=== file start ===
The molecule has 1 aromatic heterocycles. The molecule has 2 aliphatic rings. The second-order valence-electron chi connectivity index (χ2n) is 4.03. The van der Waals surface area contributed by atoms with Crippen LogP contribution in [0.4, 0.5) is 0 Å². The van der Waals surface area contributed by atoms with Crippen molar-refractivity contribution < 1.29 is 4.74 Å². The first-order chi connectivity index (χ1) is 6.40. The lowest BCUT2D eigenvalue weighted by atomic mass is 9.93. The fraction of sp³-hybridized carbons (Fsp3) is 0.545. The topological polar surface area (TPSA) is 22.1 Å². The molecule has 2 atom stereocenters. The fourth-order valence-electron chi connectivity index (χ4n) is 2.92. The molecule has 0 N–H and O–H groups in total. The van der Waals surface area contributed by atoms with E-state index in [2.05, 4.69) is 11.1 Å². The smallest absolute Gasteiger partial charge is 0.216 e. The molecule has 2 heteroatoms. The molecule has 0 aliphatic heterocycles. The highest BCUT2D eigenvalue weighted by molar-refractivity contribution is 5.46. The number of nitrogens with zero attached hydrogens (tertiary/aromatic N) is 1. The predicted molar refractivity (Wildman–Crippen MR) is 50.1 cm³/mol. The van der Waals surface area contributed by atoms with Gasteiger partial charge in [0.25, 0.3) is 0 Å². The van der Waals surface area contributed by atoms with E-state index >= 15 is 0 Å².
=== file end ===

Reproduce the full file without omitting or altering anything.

The molecule has 1 aromatic heterocycles. The molecule has 2 aliphatic rings. The second-order valence-electron chi connectivity index (χ2n) is 4.03. The van der Waals surface area contributed by atoms with Crippen LogP contribution in [0.4, 0.5) is 0 Å². The van der Waals surface area contributed by atoms with Crippen molar-refractivity contribution < 1.29 is 4.74 Å². The first-order chi connectivity index (χ1) is 6.40. The lowest BCUT2D eigenvalue weighted by atomic mass is 9.93. The fraction of sp³-hybridized carbons (Fsp3) is 0.545. The topological polar surface area (TPSA) is 22.1 Å². The molecule has 2 atom stereocenters. The fourth-order valence-electron chi connectivity index (χ4n) is 2.92. The molecule has 0 N–H and O–H groups in total. The van der Waals surface area contributed by atoms with E-state index in [2.05, 4.69) is 11.1 Å². The smallest absolute Gasteiger partial charge is 0.216 e. The molecule has 2 heteroatoms. The molecule has 0 aliphatic heterocycles. The highest BCUT2D eigenvalue weighted by molar-refractivity contribution is 5.46. The number of nitrogens with zero attached hydrogens (tertiary/aromatic N) is 1. The predicted molar refractivity (Wildman–Crippen MR) is 50.1 cm³/mol. The van der Waals surface area contributed by atoms with Gasteiger partial charge in [0.25, 0.3) is 0 Å². The van der Waals surface area contributed by atoms with E-state index >= 15 is 0 Å².